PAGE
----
Herold, K.C., Hagopian, W., Auger, J.A., Poumian Ruiz, E., Taylor, L., Donaldson, D., et al., 2002. Anti-CD3 monoclonal antibody in newonset type 1 diabetes mellitus. N. Engl. J. Med. 346 (22), 16921698. Hori, S., Nomura, T., Sakaguchi, S., 2003. Control of regulatory T cell development by the transcription factor Foxp3. Science 299 (5609), 10571061. Hricik, D.E., Mayes, J.T., Schulak, J.A., 1990. Inhibition of anti-OKT3 antibody generation by cyclosporine—results of a prospective randomized trial. Transplantation 50 (2), 237240. Hu, C., Ding, H., Zhang, X., Wong, F.S., Wen, L., 2013. Combination treatment with anti-CD20 and oral anti-CD3 prevents and reverses autoimmune diabetes. Diabetes 62 (8), 28492858. Ikehara, S., 1998. Bone marrow transplantation for autoimmune diseases. Acta Haematol. 99 (3), 116132. Ikehara, S., Kawamura, M., Takao, F., Inaba, M., Yasumizu, R., Than, S., et al., 1990. Organ-specific and systemic autoimmune diseases originate from defects in hematopoietic stem cells. Proc. Natl. Acad. Sci. U.S.A. 87 (21), 83418344. Ikehara, S., Ohtsuki, H., Good, R.A., Asamoto, H., Nakamura, T., Sekita, K., et al., 1985. Prevention of type I diabetes in nonobese diabetic mice by allogenic bone marrow transplantation. Proc. Natl. Acad. Sci. U.S.A. 82 (22), 77437747. Jansson, L., Vrolix, K., Jahraus, A., Martin, K.F., Wraith, D.C., 2018. Immunotherapy with apitopes blocks the immune response to TSH receptor in HLA-DR transgenic mice. Endocrinology 159 (9), 34463457. Jones, J.L., Phuah, C.L., Cox, A.L., Thompson, S.A., Ban, M., Shawcross, J., et al., 2009. IL-21 drives secondary autoimmunity in patients with multiple sclerosis, following therapeutic lymphocyte depletion with alemtuzumab (Campath-1H). J. Clin. Invest. 119 (7), 20522061. Karussis, D.M., Slavin, S., Lehmann, D., Mizrachi-koll, R., Abramsky, O., Ben-nun, A., 1992. Prevention of experimental autoimmune encephalomyelitis and induction of tolerance with acute immunosuppression followed by syngeneic bone marrow transplantation. J. Immunol. 148 (6), 16931698. Karussis, D.M., Vourka-karussis, U., Lehmann, D., Ovadia, H., Mizrachi-koll, R., Ben-nun, A., et al., 1993. Prevention and reversal of adoptively transferred, chronic relapsing experimental autoimmune encephalomyelitis with a single high dose cytoreductive treatment followed by syngeneic bone marrow transplantation. J. Clin. Invest. 92 (2), 765772. Kastbom, A., Forslind, K., Ernestam, S., Geborek, P., Karlsson, J.A., Petersson, I.F., et al., 2016. Changes in the anticitrullinated peptide antibody response in relation to therapeutic outcome in early rheumatoid arthritis: results from the SWEFOT trial. Ann. Rheum. Dis. 75 (2), 356361. Kaufman, D.L., Clare-Salzler, M., Tian, J., Forsthuber, T., Ting, G.S., Robinson, P., et al., 1993. Spontaneous loss of T-cell tolerance to glutamic acid decarboxylase in murine insulin-dependent diabetes. Nature 366 (6450), 6972. Keymeulen, B., Vandemeulebroucke, E., Ziegler, A.G., Mathieu, C., Kaufman, L., Hale, G., et al., 2005. Insulin needs after CD3-antibody therapy in new-onset type 1 diabetes. N. Engl. J. Med. 352 (25), 25982608. Keymeulen, B., Walter, M., Mathieu, C., Kaufman, L., Gorus, F., Hilbrands, R., et al., 2010. Four-year metabolic outcome of a randomised controlled CD3-antibody trial in recent-onset type 1 diabetic patients depends on their age and baseline residual beta cell mass. Diabetologia 53 (4), 614623. Khattri, R., Cox, T., Yasayko, S.A., Ramsdell, F., 2003. An essential role for Scurfin in CD4 1 CD25 1 T regulatory cells. Nat. Immunol. 4 (4), 337342. Kohler, G., Milstein, C., 1975. Continuous cultures of fused cells secreting antibody of predefined specificity. Nature 256 (5517), 495497. Krischer, J.P., Schatz, D.A., Bundy, B., Skyler, J.S., Greenbaum, C.J., 2017. Effect of oral insulin on prevention of diabetes in relatives of patients with type 1 diabetes: a randomized clinical trial. JAMA 318 (19), 18911902. Kuhn, C., You, S., Valette, F., Hale, G., van Endert, P., Bach, J.F., et al., 2011. Human CD3 transgenic mice: preclinical testing of antibodies promoting immune tolerance. Sci. Transl. Med. 3 (68), 68ra10. Kung, P., Goldstein, G., Reinherz, E.L., Schlossman, S.F., 1979. Monoclonal antibodies defining distinctive human T cell surface antigens. Science 206 (4416), 347349. Leandro, M.J., Cambridge, G., Edwards, J.C., Ehrenstein, M.R., Isenberg, D.A., 2005. B-cell depletion in the treatment of patients with systemic lupus erythematosus: a longitudinal analysis of 24 patients. Rheumatology (Oxford) 44 (12), 15421545. Leandro, M.J., Edwards, J.C., Cambridge, G., 2002. Clinical outcome in 22 patients with rheumatoid arthritis treated with B lymphocyte depletion. Ann. Rheum. Dis. 61 (10), 883888. Leo, O., Foo, M., Sachs, D.H., Samelson, L.E., Bluestone, J.A., 1987. Identification of a monoclonal antibody specific for a murine T3 polypeptide. Proc. Natl. Acad. Sci. U.S.A. 84 (5), 13741378. Lockwood, C.M., Thiru, S., Isaacs, J.D., Hale, G., Waldmann, H., 1993. Long-term remission of intractable systemic vasculitis with monoclonal antibody therapy. Lancet 341 (8861), 16201622. Lockwood, C.M., Thiru, S., Stewart, S., Hale, G., Isaacs, J., Wraight, P., et al., 1996. Treatment of refractory Wegener’s granulomatosis with humanized monoclonal antibodies. QJM 89 (12), 903912. Lonberg, N., Taylor, L.D., Harding, F.A., Trounstine, M., Higgins, K.M., Schramm, S.R., et al., 1994. Antigen-specific human antibodies from mice comprising four distinct genetic modifications. Nature 368 (6474), 856859. Lubin, I., Segall, H., Marcus, H., David, M., Kulova, L., Steinitz, M., et al., 1994. Engraftment of human peripheral blood lymphocytes in normal strains of mice. Blood 83 (8), 23682381. Ludvigsson, J., Krisky, D., Casas, R., Battelino, T., Castano, L., Greening, J., et al., 2012. GAD65 antigen therapy in recently diagnosed type 1 diabetes mellitus. N. Engl. J. Med. 366 (5), 433442. Ma, M.H., Scott, I.C., Dahanayake, C., Cope, A.P., Scott, D.L., 2014. Clinical and serological predictors of remission in rheumatoid arthritis are dependent on treatment regimen. J. Rheumatol. 41 (7), 12981303. Maldini, C.R., Ellis, G.I., Riley, J.L., 2018. CAR T cells for infection, autoimmunity and allotransplantation. Nat. Rev. Immunol. 18 (10), 605616. Mamchak, A.A., Manenkova, Y., Leconet, W., Zheng, Y., Chan, J.R., Stokes, C.L., et al., 2012. Preexisting autoantibodies predict efficacy of oral insulin to cure autoimmune diabetes in combination with anti-CD3. Diabetes 61 (6), 14901499.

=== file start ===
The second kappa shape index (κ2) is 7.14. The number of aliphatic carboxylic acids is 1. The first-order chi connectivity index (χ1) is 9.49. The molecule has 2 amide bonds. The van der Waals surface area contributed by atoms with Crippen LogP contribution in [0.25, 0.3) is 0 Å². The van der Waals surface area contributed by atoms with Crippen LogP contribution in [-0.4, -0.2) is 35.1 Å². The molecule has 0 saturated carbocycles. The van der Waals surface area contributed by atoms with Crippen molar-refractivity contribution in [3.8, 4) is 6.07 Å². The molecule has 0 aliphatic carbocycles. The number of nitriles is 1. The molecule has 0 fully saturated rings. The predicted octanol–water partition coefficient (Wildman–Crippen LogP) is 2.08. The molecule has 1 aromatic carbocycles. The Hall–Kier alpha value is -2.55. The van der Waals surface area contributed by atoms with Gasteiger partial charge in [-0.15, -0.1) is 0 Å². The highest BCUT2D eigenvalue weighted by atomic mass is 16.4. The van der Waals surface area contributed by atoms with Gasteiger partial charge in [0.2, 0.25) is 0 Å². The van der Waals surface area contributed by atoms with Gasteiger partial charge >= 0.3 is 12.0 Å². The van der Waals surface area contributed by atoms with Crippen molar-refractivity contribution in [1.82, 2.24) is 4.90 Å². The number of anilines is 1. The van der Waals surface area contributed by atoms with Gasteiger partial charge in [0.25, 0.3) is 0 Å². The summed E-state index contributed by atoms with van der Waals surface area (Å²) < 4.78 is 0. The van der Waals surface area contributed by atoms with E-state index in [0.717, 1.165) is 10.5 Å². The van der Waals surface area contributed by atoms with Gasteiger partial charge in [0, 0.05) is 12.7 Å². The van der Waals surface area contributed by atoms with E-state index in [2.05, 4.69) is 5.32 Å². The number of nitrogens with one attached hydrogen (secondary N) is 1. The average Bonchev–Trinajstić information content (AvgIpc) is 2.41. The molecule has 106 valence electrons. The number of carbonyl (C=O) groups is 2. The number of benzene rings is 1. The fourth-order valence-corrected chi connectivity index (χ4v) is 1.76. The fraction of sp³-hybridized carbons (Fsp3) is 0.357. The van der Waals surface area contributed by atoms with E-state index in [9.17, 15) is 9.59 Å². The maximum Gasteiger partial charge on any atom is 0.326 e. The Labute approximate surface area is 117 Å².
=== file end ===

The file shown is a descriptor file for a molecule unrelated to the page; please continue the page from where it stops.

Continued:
VIII.. MANAGEMENT